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Student Success Act brings changes to California community colleges.

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Stricter rules on fee waivers, new registration priorities, and different funding criteria will be coming to community colleges under a new state law, officials said.

With the Gov. Jerry Brown signing into law the Student Success Act of 2012 last September, California community colleges will have to make an effort to boost graduation and transfer rates.

In a recent interview, Acting Chancellor of California Community Colleges Erik Skinner and Vice Chancellor for Students Services Linda Michalowski, both members of the task force that wrote the SSA, described some of the changes on the way.

The Student Success Act was drafted in response to a 2010 law, SB 1143, according to Skinner. SB 1143 changed how California community colleges would receive funding, basing it on students completing courses and the colleges’ graduation rates, he said.

“With that bill the Legislature was essentially stepping up and saying that [they] wanted to see us do a better job in helping our students succeed,” said Skinner. “It initiated a conversation between the community college system and the Legislature about this completion agenda and a shared desire to have more of our students complete their educational objectives.”

Eligibility for fee waivers will be one of the major changes. According to the new law, students applying for fee waivers will have to meet minimal education requirements to be established by the community colleges’ Board of Governors.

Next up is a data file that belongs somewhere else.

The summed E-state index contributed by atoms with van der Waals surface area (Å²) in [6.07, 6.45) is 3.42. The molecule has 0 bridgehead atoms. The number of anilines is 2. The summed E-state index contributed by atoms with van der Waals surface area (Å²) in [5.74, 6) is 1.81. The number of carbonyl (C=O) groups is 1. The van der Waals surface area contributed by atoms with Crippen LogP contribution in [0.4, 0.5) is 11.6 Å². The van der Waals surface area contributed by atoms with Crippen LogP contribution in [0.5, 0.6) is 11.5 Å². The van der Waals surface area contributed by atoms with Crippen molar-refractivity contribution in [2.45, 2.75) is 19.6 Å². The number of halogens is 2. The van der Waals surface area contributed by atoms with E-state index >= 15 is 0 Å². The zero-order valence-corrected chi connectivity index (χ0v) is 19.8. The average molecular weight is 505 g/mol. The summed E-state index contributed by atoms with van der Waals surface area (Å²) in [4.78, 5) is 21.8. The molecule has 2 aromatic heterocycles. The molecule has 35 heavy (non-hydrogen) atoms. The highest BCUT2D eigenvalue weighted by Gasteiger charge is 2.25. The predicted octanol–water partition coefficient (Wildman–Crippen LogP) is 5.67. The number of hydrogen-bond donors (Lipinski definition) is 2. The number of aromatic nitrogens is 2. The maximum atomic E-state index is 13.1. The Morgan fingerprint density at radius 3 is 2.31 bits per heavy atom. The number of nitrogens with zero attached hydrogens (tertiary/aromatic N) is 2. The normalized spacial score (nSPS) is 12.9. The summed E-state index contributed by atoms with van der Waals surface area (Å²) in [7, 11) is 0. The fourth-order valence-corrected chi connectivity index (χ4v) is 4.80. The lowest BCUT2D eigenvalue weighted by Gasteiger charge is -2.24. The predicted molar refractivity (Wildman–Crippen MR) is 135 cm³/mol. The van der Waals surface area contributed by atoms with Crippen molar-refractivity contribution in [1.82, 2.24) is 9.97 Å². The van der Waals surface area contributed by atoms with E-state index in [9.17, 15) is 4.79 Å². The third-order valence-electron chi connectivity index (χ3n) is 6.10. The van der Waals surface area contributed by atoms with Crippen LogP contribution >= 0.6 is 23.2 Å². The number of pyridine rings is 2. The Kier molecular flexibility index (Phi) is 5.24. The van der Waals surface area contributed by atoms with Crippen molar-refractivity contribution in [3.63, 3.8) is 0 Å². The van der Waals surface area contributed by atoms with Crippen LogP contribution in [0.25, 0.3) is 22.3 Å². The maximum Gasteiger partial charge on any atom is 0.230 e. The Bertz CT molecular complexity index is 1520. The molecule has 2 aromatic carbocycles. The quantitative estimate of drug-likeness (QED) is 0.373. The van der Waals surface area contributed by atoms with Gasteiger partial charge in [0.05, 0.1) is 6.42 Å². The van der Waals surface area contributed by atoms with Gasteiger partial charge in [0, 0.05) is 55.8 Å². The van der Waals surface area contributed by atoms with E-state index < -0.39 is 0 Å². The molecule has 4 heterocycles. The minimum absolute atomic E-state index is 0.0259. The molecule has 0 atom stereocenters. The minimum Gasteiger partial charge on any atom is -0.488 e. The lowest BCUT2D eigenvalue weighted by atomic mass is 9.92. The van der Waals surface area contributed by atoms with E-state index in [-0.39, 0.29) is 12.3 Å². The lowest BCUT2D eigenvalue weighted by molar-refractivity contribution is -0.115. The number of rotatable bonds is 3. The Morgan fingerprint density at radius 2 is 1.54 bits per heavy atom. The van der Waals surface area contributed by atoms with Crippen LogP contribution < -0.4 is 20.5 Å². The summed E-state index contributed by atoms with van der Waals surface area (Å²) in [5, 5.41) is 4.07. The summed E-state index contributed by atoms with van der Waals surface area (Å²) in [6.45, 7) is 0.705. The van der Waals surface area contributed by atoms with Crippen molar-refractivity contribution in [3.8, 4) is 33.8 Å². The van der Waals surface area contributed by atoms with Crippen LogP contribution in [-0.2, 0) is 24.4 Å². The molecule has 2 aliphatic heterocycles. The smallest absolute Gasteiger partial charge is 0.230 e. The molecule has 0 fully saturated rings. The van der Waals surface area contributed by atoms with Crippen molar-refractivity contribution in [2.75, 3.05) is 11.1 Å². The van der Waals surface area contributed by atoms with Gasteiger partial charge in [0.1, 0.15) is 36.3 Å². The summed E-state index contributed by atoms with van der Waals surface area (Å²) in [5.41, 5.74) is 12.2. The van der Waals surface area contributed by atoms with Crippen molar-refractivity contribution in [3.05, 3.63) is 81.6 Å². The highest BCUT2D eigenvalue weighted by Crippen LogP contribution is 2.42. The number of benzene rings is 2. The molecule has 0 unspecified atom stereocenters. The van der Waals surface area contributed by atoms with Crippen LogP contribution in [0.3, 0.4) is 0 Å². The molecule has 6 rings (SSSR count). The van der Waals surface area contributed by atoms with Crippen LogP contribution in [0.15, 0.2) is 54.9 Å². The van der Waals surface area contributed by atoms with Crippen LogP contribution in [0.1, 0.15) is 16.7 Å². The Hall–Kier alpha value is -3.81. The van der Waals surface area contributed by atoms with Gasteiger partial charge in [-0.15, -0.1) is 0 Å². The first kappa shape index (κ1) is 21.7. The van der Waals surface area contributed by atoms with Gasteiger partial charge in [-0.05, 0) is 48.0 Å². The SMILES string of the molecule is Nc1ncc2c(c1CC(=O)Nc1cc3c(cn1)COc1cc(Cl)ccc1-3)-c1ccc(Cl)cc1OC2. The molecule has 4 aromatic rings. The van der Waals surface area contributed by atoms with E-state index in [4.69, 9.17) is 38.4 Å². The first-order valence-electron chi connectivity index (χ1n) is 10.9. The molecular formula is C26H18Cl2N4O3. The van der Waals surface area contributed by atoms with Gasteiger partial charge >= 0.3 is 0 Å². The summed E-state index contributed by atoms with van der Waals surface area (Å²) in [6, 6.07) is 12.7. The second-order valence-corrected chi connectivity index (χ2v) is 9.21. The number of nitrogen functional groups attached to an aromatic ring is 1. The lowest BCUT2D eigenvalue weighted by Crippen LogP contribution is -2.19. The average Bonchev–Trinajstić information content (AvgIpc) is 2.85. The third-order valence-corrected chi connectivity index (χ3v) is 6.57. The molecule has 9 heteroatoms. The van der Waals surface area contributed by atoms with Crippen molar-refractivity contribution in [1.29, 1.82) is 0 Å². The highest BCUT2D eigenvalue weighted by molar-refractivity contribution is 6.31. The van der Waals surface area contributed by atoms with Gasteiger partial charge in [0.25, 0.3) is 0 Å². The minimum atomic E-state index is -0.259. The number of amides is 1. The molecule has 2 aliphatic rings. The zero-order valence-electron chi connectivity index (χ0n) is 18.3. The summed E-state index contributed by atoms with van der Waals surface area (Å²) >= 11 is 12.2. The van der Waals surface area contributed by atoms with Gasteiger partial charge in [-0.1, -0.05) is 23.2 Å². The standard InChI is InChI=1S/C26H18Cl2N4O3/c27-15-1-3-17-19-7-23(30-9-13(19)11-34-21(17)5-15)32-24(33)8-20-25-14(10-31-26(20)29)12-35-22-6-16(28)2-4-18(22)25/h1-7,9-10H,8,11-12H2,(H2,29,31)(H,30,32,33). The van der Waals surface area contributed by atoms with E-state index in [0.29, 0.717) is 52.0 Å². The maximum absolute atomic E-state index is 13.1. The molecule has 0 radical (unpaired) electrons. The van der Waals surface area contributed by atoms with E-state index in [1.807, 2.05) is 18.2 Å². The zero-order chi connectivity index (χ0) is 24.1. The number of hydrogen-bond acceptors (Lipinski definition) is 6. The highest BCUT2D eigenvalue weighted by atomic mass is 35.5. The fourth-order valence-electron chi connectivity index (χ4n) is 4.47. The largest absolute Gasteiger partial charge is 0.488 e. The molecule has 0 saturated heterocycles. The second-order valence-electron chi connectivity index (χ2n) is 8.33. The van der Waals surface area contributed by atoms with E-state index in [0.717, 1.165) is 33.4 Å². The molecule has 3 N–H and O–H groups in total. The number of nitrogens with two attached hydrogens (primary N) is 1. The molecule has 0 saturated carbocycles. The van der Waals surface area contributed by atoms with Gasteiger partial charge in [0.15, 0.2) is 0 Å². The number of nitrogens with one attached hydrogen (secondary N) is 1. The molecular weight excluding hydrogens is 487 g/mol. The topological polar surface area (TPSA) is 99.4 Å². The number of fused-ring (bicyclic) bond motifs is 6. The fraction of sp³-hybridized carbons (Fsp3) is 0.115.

While the requirements have yet to be finalized, and will not be implemented until fall of 2014, Skinner and Michalowski, provided some of the recommendations that the Student Success Task Force made for the requirements. To get fees waived, students would have to have a 2.0 grade point average, declare a plan towards achieving a degree, certification or transferring to a university, and must have a progress rate of 50 percent of the courses in their educational plan, Skinner said.

Any student on academic probation for two consecutive terms will lose eligibility for a fee waiver.

“The goal of implementing these academic thresholds is not to exclude students from our system or to penalize them,” said Skinner. “The goal is to incentivize students to engage in behaviors that will help them succeed.”

Registration priority will also be changed. Priority will no longer be given to those who have attended a community college the longest.  Those with 100 units completed will now have lower priority.

“We are trying to target are those students who are continuing to take units without a clear path,” said Skinner. “These are students who have been taking up space in classes who at the end of the day are denying access to other students who are trying to take those classes and graduate and move on.”

There will be exceptions to the rule however. Students who have already graduated and are returning to college for job training will be exempt from the registration priority rule.

Colleges will also now have to publish on the web a student success scorecard that reports annual graduation, transfer and certification rates to the public. According to the SSA, extra funding will be allocated to colleges to use toward counseling, advising and other educational planning services, to help colleges boost their performances in these areas.

The task force adopted recommendations in eight different areas that it felt were key to improving success rates in community colleges. The Student Success Act deals with three of those areas, according to Michalowski.

The first is strengthening support for new students to get and stay on track with an educational plan; the second is giving students incentive to do what will help them be successful; and the third is rearranging funding to provide more resources to help students reach their educational goals.

“This is a huge shift for our system,” said Michalowski, “but it will help students to understand that our resources are not unlimited anymore.”

 

 

 

 

 

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